Over 9,000 acres of wilderness. One loop trail.
This is the Cummins Creek Wilderness, a beautiful expanse of old-growth forest, soggy bogs, and cascading ridges. There’s only one official trail that trespasses through these wilds, and it’s a loop path that skirts the edge of the true woodlands. However, there are a few alternative routes that wind in and out the deeper forest. It makes for a good day hike to use both side paths and the main route as you explore this section of the Sisulaw National Forest.
The trail begins by following Forest Road 1050 up a gentle slope through a secondary woodland. You’ll spot the usual coastal forest suspects, including sword fern, huckleberry, and salal, all tucked under the wide, mossy branches of western hemlock and Sitka spruce. The trail crosses over a trickling creek and approaches a unsigned junction right around the 350-yard mark.
You’ll take a right at the junction and head deeper into the woods via an old road bed. The path dips down to a gully, at the bottom of which you’ll say hello to Cummins Creek for the first time. Look to the left and find a faint trail - this is where you’ll emerge from if you choose the bushwacking loop. In the meantime, continue up the creek on a path that swishes through patches of deer and sword fern, clamber over a downed alder tree, and the turn with the trail away from the creek.
Up ahead you’ll see the Three Guardians (a trio of massive old-growth Sitka spruce), right where Cummins Creek hits a gravel bar. You can choose to bushwack here towards an alder bottomland ahead. Look for a huge felled spruce to affirm you’re on the right cross-trail, and up ahead you’ll find a more distinct user trail that leads down to a marshy brook. Get ready to squelch through some boggy areas next before hitting the bottomlands. Make your way towards the main flow of the creek, cross over, and ascend back up the ridge to your right. You’ll reconnect with the official trail at the top.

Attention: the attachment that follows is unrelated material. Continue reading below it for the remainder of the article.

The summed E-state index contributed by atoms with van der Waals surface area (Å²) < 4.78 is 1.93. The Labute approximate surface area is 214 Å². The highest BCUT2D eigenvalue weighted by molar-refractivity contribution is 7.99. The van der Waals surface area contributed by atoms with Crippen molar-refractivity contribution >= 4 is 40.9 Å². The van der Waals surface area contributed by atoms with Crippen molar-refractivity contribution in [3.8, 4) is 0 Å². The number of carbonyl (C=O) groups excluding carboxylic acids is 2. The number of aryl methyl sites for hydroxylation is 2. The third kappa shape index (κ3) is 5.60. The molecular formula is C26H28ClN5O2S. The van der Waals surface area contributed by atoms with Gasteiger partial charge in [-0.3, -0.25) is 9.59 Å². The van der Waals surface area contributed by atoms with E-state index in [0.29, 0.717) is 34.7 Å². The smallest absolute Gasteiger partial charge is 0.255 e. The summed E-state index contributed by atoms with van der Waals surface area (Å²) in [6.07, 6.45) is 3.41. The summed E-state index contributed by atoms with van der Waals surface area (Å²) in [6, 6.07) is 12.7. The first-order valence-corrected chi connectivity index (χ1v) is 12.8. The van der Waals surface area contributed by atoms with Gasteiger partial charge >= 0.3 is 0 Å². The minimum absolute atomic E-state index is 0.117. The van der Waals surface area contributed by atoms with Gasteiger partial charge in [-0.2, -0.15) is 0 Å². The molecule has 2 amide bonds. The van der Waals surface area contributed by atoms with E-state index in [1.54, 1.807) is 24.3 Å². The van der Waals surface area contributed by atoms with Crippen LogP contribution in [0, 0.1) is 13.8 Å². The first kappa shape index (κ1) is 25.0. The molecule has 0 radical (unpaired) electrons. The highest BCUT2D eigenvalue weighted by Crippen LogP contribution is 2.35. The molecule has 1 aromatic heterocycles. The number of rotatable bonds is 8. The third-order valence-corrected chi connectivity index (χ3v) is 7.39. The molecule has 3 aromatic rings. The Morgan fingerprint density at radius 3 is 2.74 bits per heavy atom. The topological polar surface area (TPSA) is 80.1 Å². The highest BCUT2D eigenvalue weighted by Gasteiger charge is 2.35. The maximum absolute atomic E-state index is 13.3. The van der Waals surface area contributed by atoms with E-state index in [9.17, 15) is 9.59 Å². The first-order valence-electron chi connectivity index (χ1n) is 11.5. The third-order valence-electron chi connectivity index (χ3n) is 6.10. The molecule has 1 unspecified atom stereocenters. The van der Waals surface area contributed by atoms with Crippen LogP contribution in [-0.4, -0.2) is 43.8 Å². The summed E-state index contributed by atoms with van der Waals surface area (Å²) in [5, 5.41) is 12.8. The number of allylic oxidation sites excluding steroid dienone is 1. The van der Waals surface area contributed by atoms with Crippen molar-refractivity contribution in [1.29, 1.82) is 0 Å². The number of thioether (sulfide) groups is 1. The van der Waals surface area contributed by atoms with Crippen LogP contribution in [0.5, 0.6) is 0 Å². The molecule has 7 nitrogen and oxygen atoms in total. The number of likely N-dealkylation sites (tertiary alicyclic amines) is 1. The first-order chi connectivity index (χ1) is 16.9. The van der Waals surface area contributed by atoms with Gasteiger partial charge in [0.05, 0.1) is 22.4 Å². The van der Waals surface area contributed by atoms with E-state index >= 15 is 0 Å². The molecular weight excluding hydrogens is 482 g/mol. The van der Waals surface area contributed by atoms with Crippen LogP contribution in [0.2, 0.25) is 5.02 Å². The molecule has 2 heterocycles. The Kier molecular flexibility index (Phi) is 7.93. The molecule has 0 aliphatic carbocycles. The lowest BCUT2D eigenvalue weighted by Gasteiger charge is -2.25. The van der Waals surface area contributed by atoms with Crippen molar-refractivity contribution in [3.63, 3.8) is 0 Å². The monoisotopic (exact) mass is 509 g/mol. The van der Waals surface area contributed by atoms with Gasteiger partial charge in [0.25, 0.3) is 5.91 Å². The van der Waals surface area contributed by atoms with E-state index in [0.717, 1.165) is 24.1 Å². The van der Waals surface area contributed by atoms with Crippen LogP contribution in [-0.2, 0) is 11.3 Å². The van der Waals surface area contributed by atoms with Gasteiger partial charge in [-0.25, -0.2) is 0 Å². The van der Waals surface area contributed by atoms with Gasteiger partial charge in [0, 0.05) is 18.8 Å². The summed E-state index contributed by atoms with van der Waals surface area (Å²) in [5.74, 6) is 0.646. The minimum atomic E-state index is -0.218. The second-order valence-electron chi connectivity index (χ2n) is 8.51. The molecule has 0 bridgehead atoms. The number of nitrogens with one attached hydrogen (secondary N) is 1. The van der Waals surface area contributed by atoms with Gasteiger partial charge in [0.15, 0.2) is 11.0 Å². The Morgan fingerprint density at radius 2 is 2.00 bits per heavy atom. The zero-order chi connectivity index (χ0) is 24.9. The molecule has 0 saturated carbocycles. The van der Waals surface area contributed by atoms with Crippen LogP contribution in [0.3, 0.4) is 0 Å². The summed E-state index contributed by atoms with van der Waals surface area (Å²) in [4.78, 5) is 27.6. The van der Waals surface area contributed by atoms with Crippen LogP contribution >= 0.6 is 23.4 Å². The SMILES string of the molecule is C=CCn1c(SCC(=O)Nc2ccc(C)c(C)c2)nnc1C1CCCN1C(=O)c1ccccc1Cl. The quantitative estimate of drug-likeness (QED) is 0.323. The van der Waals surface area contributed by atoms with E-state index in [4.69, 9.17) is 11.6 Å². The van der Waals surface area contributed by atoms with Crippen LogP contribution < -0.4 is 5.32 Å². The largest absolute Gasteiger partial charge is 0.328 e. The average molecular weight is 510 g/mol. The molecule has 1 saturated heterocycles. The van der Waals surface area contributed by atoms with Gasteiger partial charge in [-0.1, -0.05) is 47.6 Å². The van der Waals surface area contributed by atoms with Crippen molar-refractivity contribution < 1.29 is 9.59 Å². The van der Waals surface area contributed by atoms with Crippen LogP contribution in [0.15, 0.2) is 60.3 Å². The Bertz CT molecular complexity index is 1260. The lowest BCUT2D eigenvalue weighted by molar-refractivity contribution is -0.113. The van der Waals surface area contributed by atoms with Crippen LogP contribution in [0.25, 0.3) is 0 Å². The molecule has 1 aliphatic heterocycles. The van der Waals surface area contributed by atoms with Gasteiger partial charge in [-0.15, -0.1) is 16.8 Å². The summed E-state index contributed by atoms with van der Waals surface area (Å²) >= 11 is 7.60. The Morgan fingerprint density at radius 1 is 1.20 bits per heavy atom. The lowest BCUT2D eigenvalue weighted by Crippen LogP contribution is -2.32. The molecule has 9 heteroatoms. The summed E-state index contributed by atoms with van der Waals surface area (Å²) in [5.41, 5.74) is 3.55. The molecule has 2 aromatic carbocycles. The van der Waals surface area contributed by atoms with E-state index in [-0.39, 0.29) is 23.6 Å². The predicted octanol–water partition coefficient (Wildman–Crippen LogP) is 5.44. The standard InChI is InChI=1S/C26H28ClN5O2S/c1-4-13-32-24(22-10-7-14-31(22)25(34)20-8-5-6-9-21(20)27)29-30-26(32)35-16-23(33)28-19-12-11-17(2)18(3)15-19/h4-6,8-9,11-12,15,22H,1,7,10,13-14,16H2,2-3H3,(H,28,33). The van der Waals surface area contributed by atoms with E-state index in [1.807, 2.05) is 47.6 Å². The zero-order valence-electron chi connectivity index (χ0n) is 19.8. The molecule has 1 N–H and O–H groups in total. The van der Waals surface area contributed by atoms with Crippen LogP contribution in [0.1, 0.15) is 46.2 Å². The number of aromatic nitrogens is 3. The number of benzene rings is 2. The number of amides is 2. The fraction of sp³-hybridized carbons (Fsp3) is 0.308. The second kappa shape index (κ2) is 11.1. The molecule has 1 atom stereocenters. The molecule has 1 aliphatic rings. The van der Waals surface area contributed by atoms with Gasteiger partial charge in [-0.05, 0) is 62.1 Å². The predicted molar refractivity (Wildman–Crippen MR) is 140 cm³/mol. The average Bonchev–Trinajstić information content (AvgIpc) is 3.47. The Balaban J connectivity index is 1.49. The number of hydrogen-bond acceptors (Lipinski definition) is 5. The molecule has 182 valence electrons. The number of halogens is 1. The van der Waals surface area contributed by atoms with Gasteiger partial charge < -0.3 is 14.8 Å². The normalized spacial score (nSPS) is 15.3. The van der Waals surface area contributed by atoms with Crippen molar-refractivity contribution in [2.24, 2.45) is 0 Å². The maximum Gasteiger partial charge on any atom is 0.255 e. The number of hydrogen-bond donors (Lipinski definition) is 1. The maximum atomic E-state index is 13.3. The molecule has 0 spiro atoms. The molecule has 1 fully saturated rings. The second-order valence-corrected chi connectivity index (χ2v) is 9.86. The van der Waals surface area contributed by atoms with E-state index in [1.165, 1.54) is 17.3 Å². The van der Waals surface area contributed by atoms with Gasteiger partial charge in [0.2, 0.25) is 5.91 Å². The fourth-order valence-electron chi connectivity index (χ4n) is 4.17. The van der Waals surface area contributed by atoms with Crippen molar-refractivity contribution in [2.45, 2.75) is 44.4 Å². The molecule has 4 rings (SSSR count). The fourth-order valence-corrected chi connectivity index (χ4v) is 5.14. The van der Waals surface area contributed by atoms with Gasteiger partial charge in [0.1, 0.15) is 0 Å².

Follow the Cummins Creek Trail as it heads up a ridge and crosses another small stream. The woodland here is usually beautifully quiet and dark with looming Sitka spruce and hemlocks that gradually blends with Douglas firs, then alder trees. Up ahead is the ridge crest with a view of the green-mantled land below, as well as the next junction.
Take a left at the crossroad, leave the road bed, and start a fairly steep ascent up a root-covered path. The gradient starts to level just as you start to get out of breath, and you get a change to slow down and appreciate the ancient Douglas firs looming trailside. The understory here is a mix of red huckleberry, salal, evergreen huckleberry, Oregon grape, and sword fern. The trail will take you down a short dip, then it’s back up a ridge and past another impressive trio of trees, this time old-growth hemlocks. As you near the ridge, the path undulates through shady groves before opening into a grassy slope. Great views here of the Cummings Creek Wilderness from here.
Next head up through this ridgeline meadow, then enter an alder grove which leads up to the Cummins Creek-Cummins Creek Loop Trail East Junction. Take a left here and trek up a rubbly path along the north side of a rise. There’s a signpost here pointing out the Cummins Basin Viewpoint. You'll find the best sights by swinging right on the path behind the summit to a lookout over the Cummins Creek Valley. You can see as far as the ocean on a clear day.
Retrace your steps back to the main trail, and continue to the right up the path, looking for a connection with an old logging bed. You’ll begin a gradual decent here under the branches of alders and through dense thickets of salmonberry. Up ahead is the Cummins Creek-Cooks Ridge Trail Junction, at which you’ll need to take a sharp left to follow the loop down. The path drops down along the ridge crest, slides into a secondary forest, and then leaves the old road bed at the bottom of a saddle. The path winds through old-growth trees, leading out to the Cooks Ridge-Gwynn Creek Trail Junction.
Take a left here, back under the shade of western hemlock, Douglas fir, and some cedars. You’ll hit some switchbacks on the decent, and cross several small gullies that fill with water in the rainy months. Look for the massive Sitka spruces and Douglas firs growing by the trail sides, and then look for Gwynn Creek down below. Pass a state park boundary sign as you enter Neptune State Park and head on to the Oregon Coast-Gwynn Creek Trail Junction.
There’s a footbridge up ahead spanning Gwynn Creek which then leads out to a grassy road. This will lead you out to the Oregon Coast Cummins Creek Trailhead on Forest Road 1050. From here it’s just a quarter-mile to the trailhead.